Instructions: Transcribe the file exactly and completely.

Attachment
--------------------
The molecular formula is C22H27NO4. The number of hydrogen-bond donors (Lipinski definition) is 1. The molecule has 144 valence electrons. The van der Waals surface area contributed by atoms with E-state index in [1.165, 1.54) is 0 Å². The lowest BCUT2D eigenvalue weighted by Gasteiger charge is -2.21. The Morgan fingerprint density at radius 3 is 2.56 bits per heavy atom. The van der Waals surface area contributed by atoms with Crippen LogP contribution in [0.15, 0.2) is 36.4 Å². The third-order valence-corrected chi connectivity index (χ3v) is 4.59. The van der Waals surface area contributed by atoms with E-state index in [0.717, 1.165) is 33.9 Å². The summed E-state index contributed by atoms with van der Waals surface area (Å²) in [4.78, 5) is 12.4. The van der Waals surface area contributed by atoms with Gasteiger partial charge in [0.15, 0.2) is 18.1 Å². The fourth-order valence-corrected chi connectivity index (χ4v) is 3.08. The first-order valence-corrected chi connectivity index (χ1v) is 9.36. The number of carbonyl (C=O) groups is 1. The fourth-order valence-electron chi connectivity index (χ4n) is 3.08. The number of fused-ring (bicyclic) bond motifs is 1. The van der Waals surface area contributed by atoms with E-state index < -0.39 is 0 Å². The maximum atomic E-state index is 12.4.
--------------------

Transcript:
The molecular formula is C22H27NO4. The number of hydrogen-bond donors (Lipinski definition) is 1. The molecule has 144 valence electrons. The van der Waals surface area contributed by atoms with E-state index in [1.165, 1.54) is 0 Å². The lowest BCUT2D eigenvalue weighted by Gasteiger charge is -2.21. The Morgan fingerprint density at radius 3 is 2.56 bits per heavy atom. The van der Waals surface area contributed by atoms with Crippen LogP contribution in [0.15, 0.2) is 36.4 Å². The third-order valence-corrected chi connectivity index (χ3v) is 4.59. The van der Waals surface area contributed by atoms with E-state index in [0.717, 1.165) is 33.9 Å². The summed E-state index contributed by atoms with van der Waals surface area (Å²) in [4.78, 5) is 12.4. The van der Waals surface area contributed by atoms with Gasteiger partial charge in [0.15, 0.2) is 18.1 Å². The fourth-order valence-corrected chi connectivity index (χ4v) is 3.08. The first-order valence-corrected chi connectivity index (χ1v) is 9.36. The number of carbonyl (C=O) groups is 1. The fourth-order valence-electron chi connectivity index (χ4n) is 3.08. The number of fused-ring (bicyclic) bond motifs is 1. The van der Waals surface area contributed by atoms with E-state index < -0.39 is 0 Å². The maximum atomic E-state index is 12.4.